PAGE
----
The U.S.-led anti-Islamic State coalition dropped 10,115 munitions on the terrorist group in the fight to retake eastern Mosul, according to the Department of Defense.
Operation Inherent Resolve forces engaged in 558 total air strikes since Oct. 17 in support of the Iraqi Security Forces offensive in Mosul and surrounding areas. The fight for the eastern portion of the city, which acts as a de facto ISIS capital in Iraq, lasted more than 100 days and involved brutal street-to-street combat.
“This would have been a difficult task for any army in the world,” said Army Lt. Gen. Stephen Townshend, commander of Combined Joint Task Force Operation Inherent Resolve, in a news release Tuesday. “And to see how far the Iraqis have come since 2014, not only militarily, but in their ability to put their differences aside and focus on a common enemy, gives real hope to the people of Iraq that after years of fighting and instability, peace and security are attainable.”
Iraqi Security Forces now control all areas east of the Tigris River, which splits Mosul in half. While a substantial portion of the city remains under ISIS control, the victory in east Mosul represents the end of the terrorist group’s two-year dominance over more than one million people.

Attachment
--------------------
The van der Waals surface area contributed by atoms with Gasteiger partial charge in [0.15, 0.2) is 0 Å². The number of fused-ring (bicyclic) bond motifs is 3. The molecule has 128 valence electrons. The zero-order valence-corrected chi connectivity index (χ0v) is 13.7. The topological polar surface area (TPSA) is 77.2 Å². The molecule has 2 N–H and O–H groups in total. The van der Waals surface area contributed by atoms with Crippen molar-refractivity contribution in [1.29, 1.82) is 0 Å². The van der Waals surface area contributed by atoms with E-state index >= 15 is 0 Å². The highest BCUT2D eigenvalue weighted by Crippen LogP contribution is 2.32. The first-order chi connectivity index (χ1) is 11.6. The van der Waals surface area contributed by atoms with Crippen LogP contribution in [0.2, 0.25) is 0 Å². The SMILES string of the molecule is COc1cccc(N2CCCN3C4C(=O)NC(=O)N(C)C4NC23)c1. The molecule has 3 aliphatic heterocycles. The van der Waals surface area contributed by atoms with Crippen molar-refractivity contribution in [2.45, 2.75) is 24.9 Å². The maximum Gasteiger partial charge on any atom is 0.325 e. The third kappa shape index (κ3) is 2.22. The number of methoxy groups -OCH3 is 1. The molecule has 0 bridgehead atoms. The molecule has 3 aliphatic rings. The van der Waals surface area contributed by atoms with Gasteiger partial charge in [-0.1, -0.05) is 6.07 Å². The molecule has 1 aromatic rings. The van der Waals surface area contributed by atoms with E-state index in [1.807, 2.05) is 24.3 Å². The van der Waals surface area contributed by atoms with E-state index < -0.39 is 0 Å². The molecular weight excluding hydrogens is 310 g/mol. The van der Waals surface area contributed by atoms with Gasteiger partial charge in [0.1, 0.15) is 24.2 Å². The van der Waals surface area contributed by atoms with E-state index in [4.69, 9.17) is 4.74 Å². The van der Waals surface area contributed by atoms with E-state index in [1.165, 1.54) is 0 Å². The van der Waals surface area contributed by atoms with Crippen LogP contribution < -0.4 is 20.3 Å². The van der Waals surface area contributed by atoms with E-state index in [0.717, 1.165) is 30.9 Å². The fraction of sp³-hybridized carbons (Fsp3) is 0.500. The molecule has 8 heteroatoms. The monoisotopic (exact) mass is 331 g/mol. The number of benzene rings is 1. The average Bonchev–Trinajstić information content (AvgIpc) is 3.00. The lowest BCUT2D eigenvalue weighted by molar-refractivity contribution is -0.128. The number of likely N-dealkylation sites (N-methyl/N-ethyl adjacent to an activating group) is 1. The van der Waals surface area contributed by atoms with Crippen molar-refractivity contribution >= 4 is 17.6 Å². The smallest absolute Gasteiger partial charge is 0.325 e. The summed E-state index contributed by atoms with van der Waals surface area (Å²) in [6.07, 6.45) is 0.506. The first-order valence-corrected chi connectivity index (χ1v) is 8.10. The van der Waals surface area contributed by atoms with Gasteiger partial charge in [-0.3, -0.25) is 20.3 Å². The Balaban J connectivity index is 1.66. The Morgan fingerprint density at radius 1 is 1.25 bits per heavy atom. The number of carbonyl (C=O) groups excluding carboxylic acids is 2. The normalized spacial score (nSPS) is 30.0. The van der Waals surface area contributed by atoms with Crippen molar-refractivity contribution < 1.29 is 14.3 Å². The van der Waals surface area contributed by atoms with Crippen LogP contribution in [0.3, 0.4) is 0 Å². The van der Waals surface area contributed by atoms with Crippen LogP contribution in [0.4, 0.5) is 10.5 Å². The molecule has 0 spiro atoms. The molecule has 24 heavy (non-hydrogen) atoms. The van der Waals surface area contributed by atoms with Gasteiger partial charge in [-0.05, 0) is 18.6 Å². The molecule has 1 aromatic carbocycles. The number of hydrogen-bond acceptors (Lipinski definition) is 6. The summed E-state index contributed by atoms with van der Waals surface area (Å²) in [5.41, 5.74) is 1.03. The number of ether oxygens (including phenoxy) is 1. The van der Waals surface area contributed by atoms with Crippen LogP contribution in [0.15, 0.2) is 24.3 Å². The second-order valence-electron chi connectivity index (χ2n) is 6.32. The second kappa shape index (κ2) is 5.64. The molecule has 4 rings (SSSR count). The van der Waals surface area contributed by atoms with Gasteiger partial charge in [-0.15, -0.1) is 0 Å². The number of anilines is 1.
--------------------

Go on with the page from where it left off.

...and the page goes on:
ISIS forces “resorted to using children and other civilians as shields against coalition and Iraqi air and artillery strikes and used protected facilities such as hospitals, mosques and schools as weapons storage facilities and bases for its terrorist operations,” according to the Pentagon. ISIS is well known for its cowardly use of human shields, although coalition forces have been remarkably careful to avoid accidentally hitting civilians. A Pentagon assessment released in November found that less than 0.1 percent of strikes against ISIS involved civilian casualties.
The ISF and the coalition forces still have a tough fight ahead. Western Mosul is still full of ISIS fighters who have had time to dig in and set up booby traps. The ISF reportedly began assembling pontoon bridges Sunday in preparation to cross into the western portion of the city.
“ISIS will likely use the density of western Mosul to attrite the ISF in an urban fight and limit the ISF’s ability to call in air support or heavy artillery,” wrote the Institute for the Study of War’s Emily Anagnostos in a briefing Monday.
The ISF will also need to help evacuate an estimated 750,000 civilians in western Mosul, according to Anagnostos.
While the ISIS land caliphate is on the verge of total defeat, the ISF and coalition will certainly be met with fierce resistance as the terrorist group grows increasingly desperate.
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